No fault divorce, FGM and forced marriage: The last week in family law

Nigel Shepherd, the new national chair of family lawyers’ association Resolution, has used his first speech in the role to issue a rallying cry for family lawyers to continue to call for no fault divorce. Speaking to 400 family lawyers at Resolution’s annual conference in Gateshead, Mr Shepherd said: “It’s wrong – and actually bordering on cruel – to say to couples: if you want to move on with your lives … one of you has to blame the other.” Mr Shepherd pointed to recent polling by Resolution that found a quarter of all divorcing couples falsify blame on their petition in order to complete the separation, and said that Resolution and its members would continue to press the government on the case for change. He said: “The blame game needs to end, and it needs to end now. We will continue to make the case to government, supported by charities, the judiciary and the many others who support no fault divorce.”

Also at its annual conference Resolution published a new screening toolkit on Female Genital Mutilation (‘FGM’), in response to new laws designed to protect victims of FGM, so that members are better equipped to identify and support vulnerable girls and women. The toolkit aims to support family lawyers in raising the issue of FGM with their clients. It tells its members a ‘potential victim may only have one chance to ask for help’ and identifies key questions and issues to discuss in order to help victims access the dedicated support services available. Cris McCurley, from Resolution’s Domestic Abuse Committee, who produced the toolkit, said: “Sadly there are still thousands of women and girls in the UK who are at risk of FGM. Family lawyers can often be the only person FGM victims feel able to discuss their injuries with. In my experience, you never know when a disclosure of FGM might happen, so the toolkit is something I’d urge all family practitioners to have to hand, whether or not they consider themselves people who deal with issues around FGM. We may only have one chance to help so it’s vital that we’re prepared and I’m delighted that Resolution is supporting our members to do so with the publication of this toolkit.”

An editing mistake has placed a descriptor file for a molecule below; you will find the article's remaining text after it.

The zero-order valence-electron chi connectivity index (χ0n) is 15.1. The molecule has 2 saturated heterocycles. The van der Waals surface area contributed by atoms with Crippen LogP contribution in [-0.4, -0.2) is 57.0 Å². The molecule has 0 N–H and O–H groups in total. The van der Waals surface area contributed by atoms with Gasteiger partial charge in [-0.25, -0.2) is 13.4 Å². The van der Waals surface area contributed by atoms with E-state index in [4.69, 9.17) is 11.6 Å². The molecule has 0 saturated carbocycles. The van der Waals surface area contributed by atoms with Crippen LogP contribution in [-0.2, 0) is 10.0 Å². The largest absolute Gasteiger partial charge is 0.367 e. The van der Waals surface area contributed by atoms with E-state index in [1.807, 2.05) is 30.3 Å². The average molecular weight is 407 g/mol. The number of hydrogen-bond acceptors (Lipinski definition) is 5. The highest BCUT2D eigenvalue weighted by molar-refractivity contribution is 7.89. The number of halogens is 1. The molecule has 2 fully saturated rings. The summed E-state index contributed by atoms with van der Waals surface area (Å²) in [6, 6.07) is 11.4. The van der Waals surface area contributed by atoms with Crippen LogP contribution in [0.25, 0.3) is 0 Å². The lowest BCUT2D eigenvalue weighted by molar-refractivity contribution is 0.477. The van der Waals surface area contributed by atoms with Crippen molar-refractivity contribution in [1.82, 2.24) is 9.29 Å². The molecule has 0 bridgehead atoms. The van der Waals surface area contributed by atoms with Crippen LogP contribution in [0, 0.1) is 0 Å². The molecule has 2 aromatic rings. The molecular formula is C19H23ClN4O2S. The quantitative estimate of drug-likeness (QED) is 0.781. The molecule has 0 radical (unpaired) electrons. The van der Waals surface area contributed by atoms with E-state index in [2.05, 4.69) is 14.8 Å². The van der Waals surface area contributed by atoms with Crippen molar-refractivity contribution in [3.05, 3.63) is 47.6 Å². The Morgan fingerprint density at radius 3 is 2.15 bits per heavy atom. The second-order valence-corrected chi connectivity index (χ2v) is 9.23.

‘Only a fraction’ of investigations into forced marriage have resulted in a prosecution since forced marriage was criminalised in 2014, according to figures supplied to the Guardian newspaper. Of seven police forces which provided the figures under a freedom of information request, West Yorkshire had launched the highest number of investigations into forced marriage with fifty-one. However, of those thirty-five investigations were dropped due to “evidential difficulties”, of which sixteen were ‘victim-based’. There was a similar pattern in the West Midlands, where nineteen of its thirty-one investigations resulted in no charges – eight because the victims did not support further action. There has been only one conviction so far since the new forced marriage law was introduced.

The Court of Protection has ruled that an inquest into the death of a woman who died after refusing life-saving treatment should be held without her being named. The unusual procedure will prevent identification of the woman, who said she no longer wished to live because she had lost everything in her life that “sparkles”, in particular her youth and beauty. Mr Justice Charles handed down the decision after media organisations had applied for the woman to be identified on the grounds that her anonymity should not continue after her death. However, Mr Justice Charles ruled that there was no public interest the woman being identified.

And finally, a government report has found that children who are brought up by married parents are more likely to have success in life than children who are brought up by a lone parent, or by parents who are not married. The report, which was produced by a team of academics from Sussex University for the Department of Work and Pensions, was based on a review of existing evidence and analysis of the Understanding Society survey, which follows the lives of people in 40,000 homes. The researchers found that: “Evidence shows that child outcomes tend to be worse on average in lone-parent and non-married families.” However, they added that it is difficult to separate out the effects of having married parents on the health and behaviour of children. The report concluded: “Family structure, family breakdown and family relationship quality are all closely intertwined, making it difficult to distinguish the causal effect of each factor.”